SNAPSHOT: Avery, Bonner, Robbie, and Nancy Briggs stand before the Temple of Heaven in Beijing.
China is far away, but the Internet is everywhere. Briggs has kept his friends and contacts up-to-date on his experiences through his web site, BootstoBeijing.com. He took time between sight-seeing, deal-making, and learning Chinese for “Italian food” to answer some of our questions via e-mail.
What do you miss most about Dallas? My friends, blue skies, and milk.
What’s been the biggest adjustment for you and your family? Everything takes longer here. For instance we have to go to the bank to buy our gas to heat the house. The gas company rations the amount, so it only covers a short period of time. In our American world the efficiency of this system would not be tolerated, but here it is a way of life.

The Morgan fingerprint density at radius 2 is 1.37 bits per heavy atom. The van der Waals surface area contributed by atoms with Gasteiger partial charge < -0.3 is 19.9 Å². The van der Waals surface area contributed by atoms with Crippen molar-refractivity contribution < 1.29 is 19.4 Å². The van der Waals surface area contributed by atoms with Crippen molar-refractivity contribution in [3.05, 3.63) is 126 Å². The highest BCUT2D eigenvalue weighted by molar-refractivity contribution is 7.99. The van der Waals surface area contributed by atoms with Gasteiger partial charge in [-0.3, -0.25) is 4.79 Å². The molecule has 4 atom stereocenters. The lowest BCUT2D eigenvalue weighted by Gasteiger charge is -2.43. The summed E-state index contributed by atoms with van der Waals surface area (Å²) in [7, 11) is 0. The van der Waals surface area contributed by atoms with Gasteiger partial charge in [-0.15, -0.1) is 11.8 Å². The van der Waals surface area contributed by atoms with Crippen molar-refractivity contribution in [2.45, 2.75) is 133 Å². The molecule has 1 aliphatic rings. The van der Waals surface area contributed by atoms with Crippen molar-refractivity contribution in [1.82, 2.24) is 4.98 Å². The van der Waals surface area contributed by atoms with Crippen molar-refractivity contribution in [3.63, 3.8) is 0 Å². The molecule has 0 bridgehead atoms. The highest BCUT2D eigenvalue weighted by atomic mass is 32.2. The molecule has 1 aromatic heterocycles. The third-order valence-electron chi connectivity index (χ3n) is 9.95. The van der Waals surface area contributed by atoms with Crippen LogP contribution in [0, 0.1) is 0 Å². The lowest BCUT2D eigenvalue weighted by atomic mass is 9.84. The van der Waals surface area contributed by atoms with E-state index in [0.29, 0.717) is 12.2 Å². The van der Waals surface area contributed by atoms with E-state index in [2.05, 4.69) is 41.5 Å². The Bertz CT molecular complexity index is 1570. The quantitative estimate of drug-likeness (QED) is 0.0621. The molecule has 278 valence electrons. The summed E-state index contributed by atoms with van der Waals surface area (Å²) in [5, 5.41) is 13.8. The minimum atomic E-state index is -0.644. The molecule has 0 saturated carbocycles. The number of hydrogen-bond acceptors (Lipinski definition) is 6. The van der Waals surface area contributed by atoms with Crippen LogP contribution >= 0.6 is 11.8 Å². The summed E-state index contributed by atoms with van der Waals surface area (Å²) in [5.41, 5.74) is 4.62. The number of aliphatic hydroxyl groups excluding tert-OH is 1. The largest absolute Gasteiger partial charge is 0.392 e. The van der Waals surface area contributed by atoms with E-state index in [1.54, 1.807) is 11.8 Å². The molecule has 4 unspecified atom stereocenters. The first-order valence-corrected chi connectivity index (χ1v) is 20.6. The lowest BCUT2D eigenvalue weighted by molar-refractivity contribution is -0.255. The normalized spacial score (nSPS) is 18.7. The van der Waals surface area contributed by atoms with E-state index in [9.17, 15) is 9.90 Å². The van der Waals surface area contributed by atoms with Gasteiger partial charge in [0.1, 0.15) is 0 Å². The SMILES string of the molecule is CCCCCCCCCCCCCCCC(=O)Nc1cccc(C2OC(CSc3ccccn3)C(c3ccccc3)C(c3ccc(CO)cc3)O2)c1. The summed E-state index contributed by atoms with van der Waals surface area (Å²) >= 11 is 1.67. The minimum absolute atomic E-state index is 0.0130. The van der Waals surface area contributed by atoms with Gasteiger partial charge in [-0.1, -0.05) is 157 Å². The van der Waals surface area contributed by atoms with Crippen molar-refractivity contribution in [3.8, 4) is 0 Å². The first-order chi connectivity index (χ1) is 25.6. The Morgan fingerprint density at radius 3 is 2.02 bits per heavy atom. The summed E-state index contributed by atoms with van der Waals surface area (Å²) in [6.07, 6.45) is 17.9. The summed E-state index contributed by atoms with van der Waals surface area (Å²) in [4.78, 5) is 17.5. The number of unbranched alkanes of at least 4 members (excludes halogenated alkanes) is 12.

What have you observed as being the main difference between doing business there and doing business in the states? I have barely begun doing business here in China, [but] consummating a transaction here is much slower and more tedious than we are accustomed to. I might be told that I will get a response to an important business question within a few days. Weeks may go by. Then aspects of “the deal” you thought you had settled are open to negotiations again. I think for foreigners here, it takes a good deal of patience.